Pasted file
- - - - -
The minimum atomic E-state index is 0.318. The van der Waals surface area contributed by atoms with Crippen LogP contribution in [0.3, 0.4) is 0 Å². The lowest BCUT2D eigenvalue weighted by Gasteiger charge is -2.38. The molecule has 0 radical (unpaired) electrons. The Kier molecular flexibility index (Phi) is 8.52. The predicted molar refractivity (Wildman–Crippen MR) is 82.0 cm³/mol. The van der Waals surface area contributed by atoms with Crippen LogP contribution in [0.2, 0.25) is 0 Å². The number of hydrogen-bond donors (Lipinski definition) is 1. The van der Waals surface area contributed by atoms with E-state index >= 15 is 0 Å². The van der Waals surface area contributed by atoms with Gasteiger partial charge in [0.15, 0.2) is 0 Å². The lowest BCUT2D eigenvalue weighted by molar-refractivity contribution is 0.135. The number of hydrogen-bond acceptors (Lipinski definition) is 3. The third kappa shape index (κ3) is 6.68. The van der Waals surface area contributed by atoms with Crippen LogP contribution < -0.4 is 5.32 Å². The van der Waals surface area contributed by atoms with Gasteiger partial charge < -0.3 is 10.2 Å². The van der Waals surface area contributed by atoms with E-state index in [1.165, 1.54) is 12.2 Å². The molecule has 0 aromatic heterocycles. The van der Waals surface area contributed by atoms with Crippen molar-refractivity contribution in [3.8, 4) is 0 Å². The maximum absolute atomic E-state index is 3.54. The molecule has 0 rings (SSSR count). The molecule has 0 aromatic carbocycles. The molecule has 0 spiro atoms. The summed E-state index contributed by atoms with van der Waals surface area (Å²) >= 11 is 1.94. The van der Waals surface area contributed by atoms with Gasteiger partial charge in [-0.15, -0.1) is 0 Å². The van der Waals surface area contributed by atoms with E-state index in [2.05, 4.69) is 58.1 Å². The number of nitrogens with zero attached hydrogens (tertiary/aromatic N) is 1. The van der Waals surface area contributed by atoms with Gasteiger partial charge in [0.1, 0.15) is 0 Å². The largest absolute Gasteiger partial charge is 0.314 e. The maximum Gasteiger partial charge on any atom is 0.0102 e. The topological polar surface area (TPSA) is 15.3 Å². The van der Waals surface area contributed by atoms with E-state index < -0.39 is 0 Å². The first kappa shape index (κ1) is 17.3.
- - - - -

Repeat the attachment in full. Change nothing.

The minimum atomic E-state index is 0.318. The van der Waals surface area contributed by atoms with Crippen LogP contribution in [0.3, 0.4) is 0 Å². The lowest BCUT2D eigenvalue weighted by Gasteiger charge is -2.38. The molecule has 0 radical (unpaired) electrons. The Kier molecular flexibility index (Phi) is 8.52. The predicted molar refractivity (Wildman–Crippen MR) is 82.0 cm³/mol. The van der Waals surface area contributed by atoms with Crippen LogP contribution in [0.2, 0.25) is 0 Å². The number of hydrogen-bond donors (Lipinski definition) is 1. The van der Waals surface area contributed by atoms with E-state index >= 15 is 0 Å². The van der Waals surface area contributed by atoms with Gasteiger partial charge in [0.15, 0.2) is 0 Å². The lowest BCUT2D eigenvalue weighted by molar-refractivity contribution is 0.135. The number of hydrogen-bond acceptors (Lipinski definition) is 3. The third kappa shape index (κ3) is 6.68. The van der Waals surface area contributed by atoms with Crippen LogP contribution < -0.4 is 5.32 Å². The van der Waals surface area contributed by atoms with Gasteiger partial charge < -0.3 is 10.2 Å². The van der Waals surface area contributed by atoms with E-state index in [1.165, 1.54) is 12.2 Å². The molecule has 0 aromatic heterocycles. The van der Waals surface area contributed by atoms with Crippen molar-refractivity contribution in [3.8, 4) is 0 Å². The maximum absolute atomic E-state index is 3.54. The molecule has 0 rings (SSSR count). The molecule has 0 aromatic carbocycles. The molecule has 0 spiro atoms. The summed E-state index contributed by atoms with van der Waals surface area (Å²) >= 11 is 1.94. The van der Waals surface area contributed by atoms with Gasteiger partial charge in [-0.15, -0.1) is 0 Å². The van der Waals surface area contributed by atoms with E-state index in [2.05, 4.69) is 58.1 Å². The number of nitrogens with zero attached hydrogens (tertiary/aromatic N) is 1. The van der Waals surface area contributed by atoms with Gasteiger partial charge in [0.1, 0.15) is 0 Å². The largest absolute Gasteiger partial charge is 0.314 e. The maximum Gasteiger partial charge on any atom is 0.0102 e. The topological polar surface area (TPSA) is 15.3 Å². The van der Waals surface area contributed by atoms with E-state index < -0.39 is 0 Å². The first kappa shape index (κ1) is 17.3.